Historical Weather For 1993 in West Lafayette, Indiana, USA

Location

This report describes the historical weather record at the Purdue University Airport (West Lafayette, Indiana, United States) during 1993. This station has records back to June 1951.

West Lafayette, Indiana has a humid continental climate with hot summers and no dry season. The area within 25 mi of this station is covered by croplands (98%)

Calendar

Daylight saving time (DST) was not observed at West Lafayette, Indiana during 1993.

1993 was not a leap year, so it has 365 days and no February 29th. The first leap year before 1993 was 1992 and the first after was 1996.

The summer and winter solstices and the spring and fall equinoxes mark the passing of the seasons. They fall on nearly the same day each year, with differences of a day or two depending on the year. In 1993 they occurred on:

Spring Equinox Saturday, 20 March 1993.
Summer Solstice Monday, 21 June 1993.
Fall Equinox Thursday, 23 September 1993.
Winter Solstice Tuesday, 21 December 1993.

Temperature

The hottest day of 1993 was August 25, with a high temperature of 92°F. For reference, on that day the average high temperature is 82°F and the high temperature exceeds 90°F only one day in ten. The hottest month of 1993 was July with an average daily high temperature of 85°F.

Relative to the average, the hottest day was February 10. The high temperature that day was 61°F, compared to the average of 36°F, a difference of 25°F. In relative terms the warmest month was January, with an average high temperature of 36°F, compared to an typical value of 33°F.

The longest warm spell was from May 5 to May 13, constituting 9 consecutive days with warmer than average high temperatures. The month of May had the largest fraction of warmer than average days with 61% days with higher than average high temperatures.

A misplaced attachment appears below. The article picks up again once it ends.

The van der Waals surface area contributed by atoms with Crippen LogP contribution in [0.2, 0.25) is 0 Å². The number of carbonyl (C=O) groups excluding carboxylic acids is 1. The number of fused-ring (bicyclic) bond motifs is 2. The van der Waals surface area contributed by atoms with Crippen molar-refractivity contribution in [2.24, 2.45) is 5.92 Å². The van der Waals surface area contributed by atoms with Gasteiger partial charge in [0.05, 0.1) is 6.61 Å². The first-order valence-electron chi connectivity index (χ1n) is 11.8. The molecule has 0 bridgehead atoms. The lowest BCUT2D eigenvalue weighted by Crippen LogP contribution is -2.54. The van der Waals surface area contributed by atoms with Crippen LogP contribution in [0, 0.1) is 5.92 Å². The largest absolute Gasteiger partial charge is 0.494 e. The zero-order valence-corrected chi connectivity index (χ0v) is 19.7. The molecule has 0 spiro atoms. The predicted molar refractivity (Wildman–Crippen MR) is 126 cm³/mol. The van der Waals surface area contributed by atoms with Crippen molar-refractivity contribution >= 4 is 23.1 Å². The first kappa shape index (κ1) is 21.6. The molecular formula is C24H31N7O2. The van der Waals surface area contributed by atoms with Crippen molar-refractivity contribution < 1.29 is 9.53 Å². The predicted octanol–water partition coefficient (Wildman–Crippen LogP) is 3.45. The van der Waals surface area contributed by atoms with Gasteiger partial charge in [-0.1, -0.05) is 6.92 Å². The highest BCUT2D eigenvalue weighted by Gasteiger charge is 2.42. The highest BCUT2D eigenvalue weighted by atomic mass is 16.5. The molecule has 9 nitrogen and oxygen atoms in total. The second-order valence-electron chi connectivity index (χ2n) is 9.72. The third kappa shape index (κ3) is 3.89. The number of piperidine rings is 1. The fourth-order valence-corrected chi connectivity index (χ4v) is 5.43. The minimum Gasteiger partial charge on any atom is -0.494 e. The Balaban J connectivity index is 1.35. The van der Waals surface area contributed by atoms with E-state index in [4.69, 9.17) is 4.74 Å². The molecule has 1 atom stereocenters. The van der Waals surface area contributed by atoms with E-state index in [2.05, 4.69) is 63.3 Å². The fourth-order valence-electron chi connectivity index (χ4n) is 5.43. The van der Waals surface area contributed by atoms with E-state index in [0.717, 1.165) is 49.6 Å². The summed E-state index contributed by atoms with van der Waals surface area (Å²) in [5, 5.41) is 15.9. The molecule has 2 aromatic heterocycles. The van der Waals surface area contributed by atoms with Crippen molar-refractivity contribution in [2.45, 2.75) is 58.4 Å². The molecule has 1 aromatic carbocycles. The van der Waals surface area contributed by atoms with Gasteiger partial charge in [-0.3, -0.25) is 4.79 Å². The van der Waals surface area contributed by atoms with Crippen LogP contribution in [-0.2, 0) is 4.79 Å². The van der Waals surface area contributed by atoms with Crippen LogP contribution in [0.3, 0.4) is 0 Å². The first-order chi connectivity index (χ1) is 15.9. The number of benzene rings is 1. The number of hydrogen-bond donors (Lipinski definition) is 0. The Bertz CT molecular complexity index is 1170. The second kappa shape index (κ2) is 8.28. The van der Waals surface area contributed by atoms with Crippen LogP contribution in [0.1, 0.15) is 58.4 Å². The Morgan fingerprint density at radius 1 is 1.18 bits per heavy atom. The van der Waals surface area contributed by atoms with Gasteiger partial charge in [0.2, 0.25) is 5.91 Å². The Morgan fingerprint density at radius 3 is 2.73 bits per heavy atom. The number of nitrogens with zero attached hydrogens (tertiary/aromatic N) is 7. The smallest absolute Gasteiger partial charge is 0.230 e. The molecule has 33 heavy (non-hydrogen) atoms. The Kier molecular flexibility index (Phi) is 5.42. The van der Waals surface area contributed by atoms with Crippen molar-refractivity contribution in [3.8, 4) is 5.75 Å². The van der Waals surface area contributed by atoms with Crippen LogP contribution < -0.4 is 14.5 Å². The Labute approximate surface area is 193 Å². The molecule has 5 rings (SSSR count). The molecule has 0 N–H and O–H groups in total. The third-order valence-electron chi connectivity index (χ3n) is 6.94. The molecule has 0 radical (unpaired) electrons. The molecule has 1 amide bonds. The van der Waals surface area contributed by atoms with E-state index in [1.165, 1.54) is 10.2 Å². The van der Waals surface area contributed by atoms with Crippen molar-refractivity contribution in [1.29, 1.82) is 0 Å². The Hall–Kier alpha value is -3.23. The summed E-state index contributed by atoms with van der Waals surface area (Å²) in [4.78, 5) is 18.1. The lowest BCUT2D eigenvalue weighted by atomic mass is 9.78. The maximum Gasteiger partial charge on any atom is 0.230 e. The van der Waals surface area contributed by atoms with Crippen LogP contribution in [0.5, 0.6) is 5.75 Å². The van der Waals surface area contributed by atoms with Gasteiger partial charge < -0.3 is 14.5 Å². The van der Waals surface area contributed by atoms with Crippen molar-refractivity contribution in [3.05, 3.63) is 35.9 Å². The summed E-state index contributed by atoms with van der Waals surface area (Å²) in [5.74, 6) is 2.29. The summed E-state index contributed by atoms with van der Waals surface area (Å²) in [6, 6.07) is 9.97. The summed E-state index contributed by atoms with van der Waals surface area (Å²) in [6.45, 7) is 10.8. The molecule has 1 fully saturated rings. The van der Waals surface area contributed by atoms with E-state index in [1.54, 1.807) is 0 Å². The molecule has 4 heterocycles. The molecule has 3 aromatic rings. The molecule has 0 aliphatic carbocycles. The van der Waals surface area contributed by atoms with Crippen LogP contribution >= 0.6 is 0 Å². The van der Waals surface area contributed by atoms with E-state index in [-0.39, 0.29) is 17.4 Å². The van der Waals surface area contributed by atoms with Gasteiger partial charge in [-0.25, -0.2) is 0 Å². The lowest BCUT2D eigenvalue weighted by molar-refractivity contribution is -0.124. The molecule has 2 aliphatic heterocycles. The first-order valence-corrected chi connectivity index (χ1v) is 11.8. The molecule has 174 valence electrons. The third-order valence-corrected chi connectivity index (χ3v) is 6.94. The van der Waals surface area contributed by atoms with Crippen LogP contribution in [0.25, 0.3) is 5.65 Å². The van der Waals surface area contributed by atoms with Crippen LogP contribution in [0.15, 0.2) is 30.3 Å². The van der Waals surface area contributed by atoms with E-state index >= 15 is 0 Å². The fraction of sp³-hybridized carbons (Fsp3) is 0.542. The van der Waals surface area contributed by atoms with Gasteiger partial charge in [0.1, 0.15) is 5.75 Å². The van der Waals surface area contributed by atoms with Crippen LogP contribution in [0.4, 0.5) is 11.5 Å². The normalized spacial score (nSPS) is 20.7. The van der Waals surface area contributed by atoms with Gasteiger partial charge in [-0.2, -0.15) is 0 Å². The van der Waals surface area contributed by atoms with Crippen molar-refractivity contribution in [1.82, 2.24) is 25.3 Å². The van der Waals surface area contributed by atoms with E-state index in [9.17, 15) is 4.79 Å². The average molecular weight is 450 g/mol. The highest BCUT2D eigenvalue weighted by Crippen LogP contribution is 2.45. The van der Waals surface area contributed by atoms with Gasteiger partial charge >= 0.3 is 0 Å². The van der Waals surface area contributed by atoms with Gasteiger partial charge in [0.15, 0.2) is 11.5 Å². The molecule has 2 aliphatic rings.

Temperature

The daily low (blue) and high (red) temperature during 1993 with the area between them shaded gray and superimposed over the corresponding averages (thick lines), and with percentile bands (inner band from 25th to 75th percentile, outer band from 10th to 90th percentile). The bar at the top of the graph is red where both the daily high and low are above average, blue where they are both below average, and white otherwise.

The coldest day of 1993 was February 18, with a low temperature of -6°F. For reference, on that day the average low temperature is 24°F and the low temperature drops below 9°F only one day in ten. The coldest month of 1993 was February with an average daily low temperature of 18°F.

Relative to the average, the coldest day was February 27. The low temperature that day was -5°F, compared to the average of 27°F, a difference of 32°F. In relative terms the coldest month was February, with an average low temperature of 18°F, compared to an typical value of 23°F.

The longest cold spell was from May 25 to June 8, constituting 15 consecutive days with cooler than average low temperatures. The month of October had the largest fraction of cooler than average days with 71% days with lower than average low temperatures.

The longest freezing spell was from December 23 to December 31, constituting 9 consecutive days with temperatures strictly below freezing.

Hourly Temperature Bands

The full year of hourly temperature reports with the days of the year on the horizontal and the hours of the day on the vertical. The hourly temperature measurement is color coded into meaningful temperature bands: frigid is purple (below 15°F), freezing is blue (15°F to 32°F), cold is dark green (32°F to 50°F), cool is light green (50°F to 65°F), comfortable is yellow (65°F to 75°F), warm is light red (75°F to 85°F), hot is medium red (85°F to 100°F), sweltering is dark red (above 100°F), and missing data is pink.

Clouds